I have been familiar with the term alter christus being used to describe Catholic priests. The words mean "another Christ". It is a very Catholic term, as opposed to a catholic term, and in particular refers to the priests charism to, through the grace of God, change water and wine into the Body and Blood of our Lord and Saviour Jesus Christ, during the holy sacrifice of the Mass. I do not profess to fully comprehend it, nor to have an interest in debating it. It is a matter of faith for me, and for those who live the Catholic faith.
For a more detailed version of this posting, hop on over to Life in the Spirit.
From the Sancta Sanctis blog here, I have copied this beautiful view of our often beloved, often misunderstood, and often all too human Catholic Priests. It is worthy of reflection.
It can be easy to forget the quirky individual behind the Alter Christus. What Catholic hasn't, at one time or another, seen clerics as functionally identical pegs for filling the same hole reproduced all over the world? Yet as the Twelve Apostles themselves show us, Jesus seems to delight in selecting extremely unique pegs . . . for He never saw them as just pegs.I have known many priests over the years, covering the range that the writer of this very Catholic blog describes and more,since she was not trying to write a doctoral thesis, but a thought for meditation. Some I have not liked because of things they said or did, or didn't say or do.
Every priest you meet was once a little boy who might have dreamed about being something else--like an astronaut or a professional athlete or a soldier. Like many little boys, he might have driven some older (female) relative crazy just by being himself.
He might have been one of the "bad" ones, one of the unusually saintly ones, or one who was just average.
He might have kissed a girl, crashed a car, worked on a farm, taught himself the guitar, failed his first Latin test, and just smoked his last cigarette. He might have a 'blog. He might not even know what a 'blog is.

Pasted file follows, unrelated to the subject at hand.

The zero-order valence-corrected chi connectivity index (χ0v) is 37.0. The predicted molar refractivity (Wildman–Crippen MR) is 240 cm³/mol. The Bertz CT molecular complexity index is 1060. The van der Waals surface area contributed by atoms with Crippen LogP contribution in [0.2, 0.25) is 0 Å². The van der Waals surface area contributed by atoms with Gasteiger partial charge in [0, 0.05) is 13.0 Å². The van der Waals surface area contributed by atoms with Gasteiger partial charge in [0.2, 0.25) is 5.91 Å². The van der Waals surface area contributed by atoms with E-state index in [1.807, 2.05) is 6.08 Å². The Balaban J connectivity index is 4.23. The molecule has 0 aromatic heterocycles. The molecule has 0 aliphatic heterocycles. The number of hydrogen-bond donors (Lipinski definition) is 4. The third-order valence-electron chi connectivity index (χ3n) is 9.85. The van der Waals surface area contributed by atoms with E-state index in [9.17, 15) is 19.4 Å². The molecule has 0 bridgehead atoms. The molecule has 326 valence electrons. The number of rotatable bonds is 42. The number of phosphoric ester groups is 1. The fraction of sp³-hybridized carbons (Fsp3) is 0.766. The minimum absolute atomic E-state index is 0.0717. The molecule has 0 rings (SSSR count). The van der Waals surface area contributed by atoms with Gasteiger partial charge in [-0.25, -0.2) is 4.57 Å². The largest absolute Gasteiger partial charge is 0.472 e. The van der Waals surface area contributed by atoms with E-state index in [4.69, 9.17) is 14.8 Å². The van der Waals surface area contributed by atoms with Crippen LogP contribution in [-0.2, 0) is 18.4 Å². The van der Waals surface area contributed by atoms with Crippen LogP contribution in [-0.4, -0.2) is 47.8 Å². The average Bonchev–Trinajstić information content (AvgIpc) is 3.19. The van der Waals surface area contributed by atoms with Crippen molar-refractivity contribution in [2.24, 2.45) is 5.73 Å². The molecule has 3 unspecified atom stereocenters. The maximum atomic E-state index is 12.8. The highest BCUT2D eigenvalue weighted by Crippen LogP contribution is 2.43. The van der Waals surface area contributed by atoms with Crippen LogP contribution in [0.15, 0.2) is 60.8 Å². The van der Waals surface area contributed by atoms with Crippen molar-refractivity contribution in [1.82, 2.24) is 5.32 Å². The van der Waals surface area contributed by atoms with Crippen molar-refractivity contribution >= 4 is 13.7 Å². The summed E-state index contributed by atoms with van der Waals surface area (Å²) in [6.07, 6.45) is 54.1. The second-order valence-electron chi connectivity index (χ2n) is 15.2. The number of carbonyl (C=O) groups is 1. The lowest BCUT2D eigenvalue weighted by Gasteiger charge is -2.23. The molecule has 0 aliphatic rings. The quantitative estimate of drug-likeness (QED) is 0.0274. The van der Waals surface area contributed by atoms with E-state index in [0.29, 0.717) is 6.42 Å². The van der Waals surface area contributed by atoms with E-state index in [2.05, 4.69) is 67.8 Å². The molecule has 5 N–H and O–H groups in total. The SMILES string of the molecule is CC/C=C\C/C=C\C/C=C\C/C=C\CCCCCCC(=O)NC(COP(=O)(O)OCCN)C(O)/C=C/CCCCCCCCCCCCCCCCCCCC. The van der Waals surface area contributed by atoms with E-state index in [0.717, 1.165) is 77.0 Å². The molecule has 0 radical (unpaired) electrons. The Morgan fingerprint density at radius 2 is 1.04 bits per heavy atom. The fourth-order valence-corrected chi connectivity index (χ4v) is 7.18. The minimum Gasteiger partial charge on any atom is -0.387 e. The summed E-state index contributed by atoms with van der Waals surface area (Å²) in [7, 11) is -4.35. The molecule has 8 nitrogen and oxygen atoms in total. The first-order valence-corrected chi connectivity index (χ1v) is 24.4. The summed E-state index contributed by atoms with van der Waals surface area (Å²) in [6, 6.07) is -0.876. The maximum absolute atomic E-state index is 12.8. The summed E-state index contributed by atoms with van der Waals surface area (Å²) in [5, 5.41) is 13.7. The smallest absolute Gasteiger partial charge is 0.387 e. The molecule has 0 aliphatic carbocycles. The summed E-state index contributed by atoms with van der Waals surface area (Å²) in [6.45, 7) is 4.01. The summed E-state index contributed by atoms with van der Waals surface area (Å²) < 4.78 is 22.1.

He might have discerned his vocation during his well-to-do family's trip to Rome or on the day a missionary priest gave him his first pair of shoes. His family and friends might be proud of him, confused by him, furious at him, or even taking bets about how long he will last. He might have many close friends from childhood or not a single friend left from seminary.
Finally, one day he, too, will die: perhaps it will be on the bloody field of martyrdom, or in the clean bed of a retirement home, or in a random highway accident. Then he will need your prayers more than ever.
Every priest you meet is just like you . . . and yet . . . not like you at all. By the imposition of a bishop's hands, he is something else forever.
(Read the rest of my Year of the Priest posts in Index: Sacerdotal Sunday.)
A particular priest who I have not really cared for over the years prays the consecration part of the Holy Mass with such reverence for Our Lord and Saviour that it is really hard to hold against him some imagined/ remembered flaw or fault or thing done or said, now so may years ago as to have morphed into a version that is not probably like the actual moment in time.
So, for all priests of today, yesterday and tomorrow I offer up the prayer I posted the other day.